Did greedy doctors invent sex addiction to grab a piece of the divorce lawyers’ action? I only ask because commitment anxiety is rising, and not just adultery is being diagnosed as a disease. Fidelity, too, is suspect. Are you married, cohabiting, eyes for no other? Might you be – whisper it – co-dependent?
I am married and I am independent. Or so I thought. However, my spouse and I depend on each other. So the increasingly common term ‘co-dependence’ worried me. It sounds vague. But my dictionary says that a co-dependent couple features one who is an addict, and another who is addicted to their relationship with the addict. So me and my husband are okay. But then it struck me the definition is slippery. What if the addict is addicted to the relationship? And what if a co-dependency therapist had advised Victorian poet Robert Browning? Would he have eloped with ageing, invalid opium addict Elizabeth Barrett? Would we have their great love story?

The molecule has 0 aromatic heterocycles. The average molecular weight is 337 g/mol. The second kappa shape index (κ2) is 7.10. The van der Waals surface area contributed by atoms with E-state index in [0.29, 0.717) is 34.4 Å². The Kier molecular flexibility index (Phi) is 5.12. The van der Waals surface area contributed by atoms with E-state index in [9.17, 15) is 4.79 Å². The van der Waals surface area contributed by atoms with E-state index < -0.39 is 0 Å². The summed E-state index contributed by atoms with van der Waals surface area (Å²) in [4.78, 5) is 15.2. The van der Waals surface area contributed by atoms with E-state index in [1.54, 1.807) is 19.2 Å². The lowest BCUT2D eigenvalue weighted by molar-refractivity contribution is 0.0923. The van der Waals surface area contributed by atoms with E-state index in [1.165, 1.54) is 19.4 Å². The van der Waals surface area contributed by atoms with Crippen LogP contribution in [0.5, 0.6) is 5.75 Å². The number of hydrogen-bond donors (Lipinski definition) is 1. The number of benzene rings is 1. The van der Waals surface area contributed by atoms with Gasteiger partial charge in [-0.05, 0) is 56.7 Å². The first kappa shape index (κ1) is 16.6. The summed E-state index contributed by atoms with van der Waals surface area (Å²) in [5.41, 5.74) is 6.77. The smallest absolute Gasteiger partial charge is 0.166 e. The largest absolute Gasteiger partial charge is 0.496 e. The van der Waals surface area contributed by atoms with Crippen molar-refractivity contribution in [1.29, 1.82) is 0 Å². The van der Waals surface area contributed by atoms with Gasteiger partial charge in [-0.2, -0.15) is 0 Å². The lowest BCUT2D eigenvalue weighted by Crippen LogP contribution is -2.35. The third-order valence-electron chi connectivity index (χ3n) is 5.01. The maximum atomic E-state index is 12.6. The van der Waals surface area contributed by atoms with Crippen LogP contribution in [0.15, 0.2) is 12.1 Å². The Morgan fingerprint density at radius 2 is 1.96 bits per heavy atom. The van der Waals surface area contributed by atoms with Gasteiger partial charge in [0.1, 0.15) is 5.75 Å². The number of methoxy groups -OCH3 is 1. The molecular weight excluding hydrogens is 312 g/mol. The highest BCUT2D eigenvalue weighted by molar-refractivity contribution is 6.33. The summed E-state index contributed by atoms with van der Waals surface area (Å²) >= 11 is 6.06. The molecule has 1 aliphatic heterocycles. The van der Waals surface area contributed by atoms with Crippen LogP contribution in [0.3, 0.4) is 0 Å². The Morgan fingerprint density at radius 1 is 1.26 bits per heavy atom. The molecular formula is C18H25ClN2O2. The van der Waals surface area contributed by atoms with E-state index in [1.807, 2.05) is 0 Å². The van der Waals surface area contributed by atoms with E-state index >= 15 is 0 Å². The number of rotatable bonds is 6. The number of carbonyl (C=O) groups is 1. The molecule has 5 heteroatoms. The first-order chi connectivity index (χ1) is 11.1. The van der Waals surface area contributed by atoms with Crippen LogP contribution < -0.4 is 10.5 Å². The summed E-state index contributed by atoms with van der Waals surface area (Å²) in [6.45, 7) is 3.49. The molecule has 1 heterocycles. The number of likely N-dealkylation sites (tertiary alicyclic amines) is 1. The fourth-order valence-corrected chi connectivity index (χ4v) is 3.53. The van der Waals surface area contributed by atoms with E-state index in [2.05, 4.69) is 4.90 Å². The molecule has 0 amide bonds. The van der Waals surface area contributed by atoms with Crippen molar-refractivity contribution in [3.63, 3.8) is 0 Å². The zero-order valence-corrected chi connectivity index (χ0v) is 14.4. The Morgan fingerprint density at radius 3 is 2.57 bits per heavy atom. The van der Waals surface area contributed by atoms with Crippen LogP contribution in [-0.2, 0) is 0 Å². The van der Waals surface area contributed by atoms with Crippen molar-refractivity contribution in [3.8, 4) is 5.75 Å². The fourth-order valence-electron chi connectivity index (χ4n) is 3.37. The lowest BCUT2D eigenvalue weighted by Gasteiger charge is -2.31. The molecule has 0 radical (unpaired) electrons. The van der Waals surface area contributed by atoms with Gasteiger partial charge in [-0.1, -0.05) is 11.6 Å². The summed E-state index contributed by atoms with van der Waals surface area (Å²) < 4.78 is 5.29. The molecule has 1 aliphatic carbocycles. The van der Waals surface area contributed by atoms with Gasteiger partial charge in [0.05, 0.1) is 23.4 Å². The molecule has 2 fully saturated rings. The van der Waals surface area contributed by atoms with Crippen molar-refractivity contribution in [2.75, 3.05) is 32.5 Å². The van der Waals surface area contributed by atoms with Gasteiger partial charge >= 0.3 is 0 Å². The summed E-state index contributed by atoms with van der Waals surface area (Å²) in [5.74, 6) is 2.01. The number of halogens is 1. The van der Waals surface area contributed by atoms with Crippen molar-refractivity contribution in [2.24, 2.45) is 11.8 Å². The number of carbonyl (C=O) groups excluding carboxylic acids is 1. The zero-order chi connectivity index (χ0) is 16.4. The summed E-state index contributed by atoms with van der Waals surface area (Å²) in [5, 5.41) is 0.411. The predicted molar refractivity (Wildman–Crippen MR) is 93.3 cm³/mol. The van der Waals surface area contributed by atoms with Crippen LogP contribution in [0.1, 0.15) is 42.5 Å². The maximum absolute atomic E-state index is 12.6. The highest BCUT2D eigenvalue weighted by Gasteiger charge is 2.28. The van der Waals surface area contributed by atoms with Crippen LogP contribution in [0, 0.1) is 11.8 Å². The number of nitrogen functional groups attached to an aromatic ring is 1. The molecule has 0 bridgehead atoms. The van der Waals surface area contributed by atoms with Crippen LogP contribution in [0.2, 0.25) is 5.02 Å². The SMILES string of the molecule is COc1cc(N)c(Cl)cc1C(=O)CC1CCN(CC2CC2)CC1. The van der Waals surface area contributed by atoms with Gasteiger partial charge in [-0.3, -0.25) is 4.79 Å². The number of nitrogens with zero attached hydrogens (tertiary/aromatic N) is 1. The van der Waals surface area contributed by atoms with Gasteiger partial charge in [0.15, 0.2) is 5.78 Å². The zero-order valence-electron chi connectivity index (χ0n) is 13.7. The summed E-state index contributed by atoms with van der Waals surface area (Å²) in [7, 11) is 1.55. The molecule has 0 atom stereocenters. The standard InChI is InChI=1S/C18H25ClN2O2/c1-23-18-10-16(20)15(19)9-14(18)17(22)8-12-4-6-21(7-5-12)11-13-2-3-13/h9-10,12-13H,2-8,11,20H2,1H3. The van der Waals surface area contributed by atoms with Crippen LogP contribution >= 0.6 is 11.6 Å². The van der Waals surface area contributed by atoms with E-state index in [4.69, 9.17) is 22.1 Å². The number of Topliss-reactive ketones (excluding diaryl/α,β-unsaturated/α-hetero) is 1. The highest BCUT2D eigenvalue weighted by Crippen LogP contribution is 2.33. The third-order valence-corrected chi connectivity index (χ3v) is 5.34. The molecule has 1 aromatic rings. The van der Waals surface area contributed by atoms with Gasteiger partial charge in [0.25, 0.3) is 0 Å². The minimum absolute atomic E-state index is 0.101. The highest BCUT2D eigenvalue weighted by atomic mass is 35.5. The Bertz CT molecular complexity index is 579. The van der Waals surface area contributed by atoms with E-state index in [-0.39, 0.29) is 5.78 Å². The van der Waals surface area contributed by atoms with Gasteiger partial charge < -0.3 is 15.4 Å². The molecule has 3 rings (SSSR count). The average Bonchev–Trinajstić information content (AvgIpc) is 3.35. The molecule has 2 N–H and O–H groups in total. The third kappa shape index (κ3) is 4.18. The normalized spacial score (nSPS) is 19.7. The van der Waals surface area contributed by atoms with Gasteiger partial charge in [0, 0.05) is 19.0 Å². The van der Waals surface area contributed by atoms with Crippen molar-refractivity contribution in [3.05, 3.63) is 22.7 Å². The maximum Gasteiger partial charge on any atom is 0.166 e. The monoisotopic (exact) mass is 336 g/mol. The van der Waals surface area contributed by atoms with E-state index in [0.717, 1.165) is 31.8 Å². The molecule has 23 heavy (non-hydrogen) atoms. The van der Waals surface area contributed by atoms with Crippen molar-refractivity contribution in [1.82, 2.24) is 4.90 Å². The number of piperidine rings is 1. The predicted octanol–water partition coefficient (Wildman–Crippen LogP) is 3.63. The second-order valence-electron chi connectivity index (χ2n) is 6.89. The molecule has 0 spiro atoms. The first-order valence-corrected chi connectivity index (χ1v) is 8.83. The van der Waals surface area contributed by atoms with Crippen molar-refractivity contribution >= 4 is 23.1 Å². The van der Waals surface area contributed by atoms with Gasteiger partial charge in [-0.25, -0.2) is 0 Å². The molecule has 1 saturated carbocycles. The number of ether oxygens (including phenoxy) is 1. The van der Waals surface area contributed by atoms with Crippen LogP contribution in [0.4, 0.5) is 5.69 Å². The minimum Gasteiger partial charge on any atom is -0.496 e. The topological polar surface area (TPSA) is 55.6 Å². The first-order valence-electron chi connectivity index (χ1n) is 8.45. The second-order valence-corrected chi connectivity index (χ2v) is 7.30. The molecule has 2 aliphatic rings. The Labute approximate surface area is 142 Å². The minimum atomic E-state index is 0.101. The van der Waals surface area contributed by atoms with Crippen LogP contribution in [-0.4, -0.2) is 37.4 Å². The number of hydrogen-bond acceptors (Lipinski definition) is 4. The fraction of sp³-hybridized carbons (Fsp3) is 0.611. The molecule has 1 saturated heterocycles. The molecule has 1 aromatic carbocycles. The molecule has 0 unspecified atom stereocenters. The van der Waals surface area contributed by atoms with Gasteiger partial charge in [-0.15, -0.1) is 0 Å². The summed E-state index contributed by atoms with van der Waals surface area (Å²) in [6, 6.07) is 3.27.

‘In a codependent society,’ warns therapist Robert Burney, ‘everyone has to have someone to look down on, in order to feel good about themselves.’ Sounds like human nature. By this measure, love between any two imperfect or unequal individuals is unhealthy, and caring is suspect (caring could be ‘looking down’ in disguise). Is there such a thing as a relationship without any power imbalance? Isn’t one of the benefits of a relationship that you don’t have to be best at everything?
Burney is not the first to view love with a surgeon’s suspicion. ‘My love is as a fever, longing still/For that which longer nurseth the disease.’ In this sonnet Shakespeare described a disorder called romance, which traditionally occurred outside dull marriage (which was for babies, money, and dynasties). Only in the seventeenth century did married love come to be regarded the summit of human fulfilment. In our crowded world, such a belief is less tenable.
Twenty-first century romantics must commit to their job, friends, home, kids. Even had we the time, it is harder to be confident about prioritising one relationship. Fear of monotony, worry about monogamy, have increased our faith in other people’s right to talk us through our lives, and tell us how to live them. But if we over-diagnose our emotions, our love stories may end before they’ve begun.